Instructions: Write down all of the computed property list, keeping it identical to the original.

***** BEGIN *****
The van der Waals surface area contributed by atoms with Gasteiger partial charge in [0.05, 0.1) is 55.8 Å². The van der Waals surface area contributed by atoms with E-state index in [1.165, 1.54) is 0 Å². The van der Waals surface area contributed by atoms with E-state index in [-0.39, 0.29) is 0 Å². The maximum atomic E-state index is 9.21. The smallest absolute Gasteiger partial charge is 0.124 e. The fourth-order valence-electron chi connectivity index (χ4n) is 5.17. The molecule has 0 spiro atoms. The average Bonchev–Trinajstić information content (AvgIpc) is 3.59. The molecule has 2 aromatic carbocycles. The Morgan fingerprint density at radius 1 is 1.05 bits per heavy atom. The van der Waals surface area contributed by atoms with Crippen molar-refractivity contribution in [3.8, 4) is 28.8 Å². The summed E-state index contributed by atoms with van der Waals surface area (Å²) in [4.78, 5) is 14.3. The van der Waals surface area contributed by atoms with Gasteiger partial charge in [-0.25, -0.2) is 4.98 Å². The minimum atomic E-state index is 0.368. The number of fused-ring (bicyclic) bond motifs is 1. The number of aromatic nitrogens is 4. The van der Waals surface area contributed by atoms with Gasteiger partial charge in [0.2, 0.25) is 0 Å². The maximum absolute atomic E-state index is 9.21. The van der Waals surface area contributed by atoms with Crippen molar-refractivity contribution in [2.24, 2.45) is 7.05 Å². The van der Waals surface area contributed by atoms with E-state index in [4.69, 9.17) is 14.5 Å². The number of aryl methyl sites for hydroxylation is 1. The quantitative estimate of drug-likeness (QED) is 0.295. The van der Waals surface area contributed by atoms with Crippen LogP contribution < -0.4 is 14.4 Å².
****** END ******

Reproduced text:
The van der Waals surface area contributed by atoms with Gasteiger partial charge in [0.05, 0.1) is 55.8 Å². The van der Waals surface area contributed by atoms with E-state index in [1.165, 1.54) is 0 Å². The van der Waals surface area contributed by atoms with E-state index in [-0.39, 0.29) is 0 Å². The maximum atomic E-state index is 9.21. The smallest absolute Gasteiger partial charge is 0.124 e. The fourth-order valence-electron chi connectivity index (χ4n) is 5.17. The molecule has 0 spiro atoms. The average Bonchev–Trinajstić information content (AvgIpc) is 3.59. The molecule has 2 aromatic carbocycles. The Morgan fingerprint density at radius 1 is 1.05 bits per heavy atom. The van der Waals surface area contributed by atoms with Crippen molar-refractivity contribution in [3.8, 4) is 28.8 Å². The summed E-state index contributed by atoms with van der Waals surface area (Å²) in [4.78, 5) is 14.3. The van der Waals surface area contributed by atoms with Gasteiger partial charge in [-0.25, -0.2) is 4.98 Å². The minimum atomic E-state index is 0.368. The number of fused-ring (bicyclic) bond motifs is 1. The number of aromatic nitrogens is 4. The van der Waals surface area contributed by atoms with Gasteiger partial charge in [0.2, 0.25) is 0 Å². The maximum absolute atomic E-state index is 9.21. The van der Waals surface area contributed by atoms with Crippen molar-refractivity contribution in [2.24, 2.45) is 7.05 Å². The van der Waals surface area contributed by atoms with E-state index in [4.69, 9.17) is 14.5 Å². The number of aryl methyl sites for hydroxylation is 1. The quantitative estimate of drug-likeness (QED) is 0.295. The van der Waals surface area contributed by atoms with Crippen LogP contribution < -0.4 is 14.4 Å².